Single-cell control mechanism of brain angiogenesis and blood-brain barrier formation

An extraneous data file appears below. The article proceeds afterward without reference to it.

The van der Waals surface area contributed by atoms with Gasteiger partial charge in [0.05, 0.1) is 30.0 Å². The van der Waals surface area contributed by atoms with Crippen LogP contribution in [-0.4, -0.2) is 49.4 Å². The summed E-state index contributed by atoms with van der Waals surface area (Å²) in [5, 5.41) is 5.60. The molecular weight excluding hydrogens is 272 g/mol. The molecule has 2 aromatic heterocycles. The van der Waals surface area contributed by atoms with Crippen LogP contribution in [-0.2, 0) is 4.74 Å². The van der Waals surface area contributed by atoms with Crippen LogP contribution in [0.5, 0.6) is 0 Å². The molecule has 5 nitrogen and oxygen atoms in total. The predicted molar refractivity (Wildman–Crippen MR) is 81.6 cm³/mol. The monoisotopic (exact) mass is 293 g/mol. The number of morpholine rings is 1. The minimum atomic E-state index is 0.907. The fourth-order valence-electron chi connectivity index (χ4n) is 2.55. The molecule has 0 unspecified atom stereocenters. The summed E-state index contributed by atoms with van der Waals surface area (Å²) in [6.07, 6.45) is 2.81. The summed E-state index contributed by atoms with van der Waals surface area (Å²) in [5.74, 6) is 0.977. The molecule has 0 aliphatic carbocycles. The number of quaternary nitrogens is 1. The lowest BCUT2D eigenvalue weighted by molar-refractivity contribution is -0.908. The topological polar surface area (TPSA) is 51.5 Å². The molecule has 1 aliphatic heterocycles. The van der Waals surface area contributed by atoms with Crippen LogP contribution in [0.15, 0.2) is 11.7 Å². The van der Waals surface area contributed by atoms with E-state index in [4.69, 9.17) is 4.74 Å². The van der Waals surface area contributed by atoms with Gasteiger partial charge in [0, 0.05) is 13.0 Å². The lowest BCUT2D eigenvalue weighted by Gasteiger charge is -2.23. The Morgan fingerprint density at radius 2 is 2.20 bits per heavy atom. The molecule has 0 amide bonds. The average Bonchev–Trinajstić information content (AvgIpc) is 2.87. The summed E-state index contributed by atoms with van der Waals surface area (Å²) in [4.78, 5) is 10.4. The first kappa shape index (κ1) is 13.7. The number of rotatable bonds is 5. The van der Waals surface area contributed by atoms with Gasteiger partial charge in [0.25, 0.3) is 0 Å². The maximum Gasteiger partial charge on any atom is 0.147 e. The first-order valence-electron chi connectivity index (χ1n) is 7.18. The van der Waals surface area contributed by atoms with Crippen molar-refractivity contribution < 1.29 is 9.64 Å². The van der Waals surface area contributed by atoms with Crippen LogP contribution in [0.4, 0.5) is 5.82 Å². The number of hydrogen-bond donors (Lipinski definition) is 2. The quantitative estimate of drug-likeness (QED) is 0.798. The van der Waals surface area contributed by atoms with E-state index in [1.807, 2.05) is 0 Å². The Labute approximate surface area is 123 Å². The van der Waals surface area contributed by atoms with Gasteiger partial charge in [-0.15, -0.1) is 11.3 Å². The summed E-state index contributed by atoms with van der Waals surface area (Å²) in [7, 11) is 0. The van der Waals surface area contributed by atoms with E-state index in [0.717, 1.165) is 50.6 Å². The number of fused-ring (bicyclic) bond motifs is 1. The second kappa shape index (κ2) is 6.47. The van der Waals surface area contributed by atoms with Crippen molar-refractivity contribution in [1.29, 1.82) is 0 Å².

Endothelial cells of the brain are endowed with neuroprotective blood-brain barrier (BBB) properties that restrict the penetration of blood-borne components into the neural tissue. To ensure brain protection from the earliest developmental steps, neuronal progenitors release Wnt7a/b ligands that restrict brain access to endothelial cells that properly initiate the BBB differentiation cascade. In this seminar, the molecular and cellular regulation of this organotypic quality control mechanism will be discussed. In order to recognize and respond in an appropriate manner to Wnt7a, CNS endothelial cells were shown to assemble a unique receptor complex composed of Gpr124 and its co-receptor Reck1. The Gpr124/Reck complex enables brain endothelial cells to selectively respond to Wnt7a/b. This selective Wnt recognition or “decoding” capacity is intriguing because Wnt/Frizzled interactions are largely incompatible with monospecific recognition. Mechanistic studies revealed that Gpr124 and Reck share tasks in this process. Reck was found to bind with low micromolar affinity to the intrinsically disordered linker region of Wnt7a/b. Availability of Reck-bound Wnt7a/b for Frizzled signaling relies on the interaction between Gpr124 and Frizzled, through diverse bridging mechanisms. These bridging mechanisms assemble dynamic signalosomes, resulting in increased local concentrations of Wnt7a/b available for Frizzled signaling2,3. Gpr124/Reck-dependent Wnt signaling provides insights into the Wnt decoding capacities of vertebrate cells and unravels structural determinants of the functional diversification of Wnt family members. The Gpr124/Reck mechanism also provides an opportunity for the targeted treatment of human brain disorders with neurovascular involvement, including stroke and brain cancer, after some molecular adjustments in the Wnt7a ligands4. Mosaic genetic studies have revealed that the Wnt7a-mediated control of brain angiogenesis operates at the level of the angiogenic tip cells, but how endothelial Wnt/β-catenin signalling impacts the process of angiogenic sprouting selectively in the brain remains unknown. Combining light-instructed spatial transcriptomic characterisation of perineural vessels with genetic investigations in zebrafish and mice embryos, we reveal that Wnt/β-catenin is required to remodel the meningeal layers surrounding the brain5. Upon genetic interference with pial basement membrane composition, the Wnt/β-catenin-dependent organotypic control of brain angiogenesis is lost, resulting in properly patterned yet BBB-defective cerebrovasculatures. This organ-specific angiogenic control mechanism illustrates how organs, by imposing local constraints on angiogenic tip cells, can select vessels matching their distinctive physiological requirements.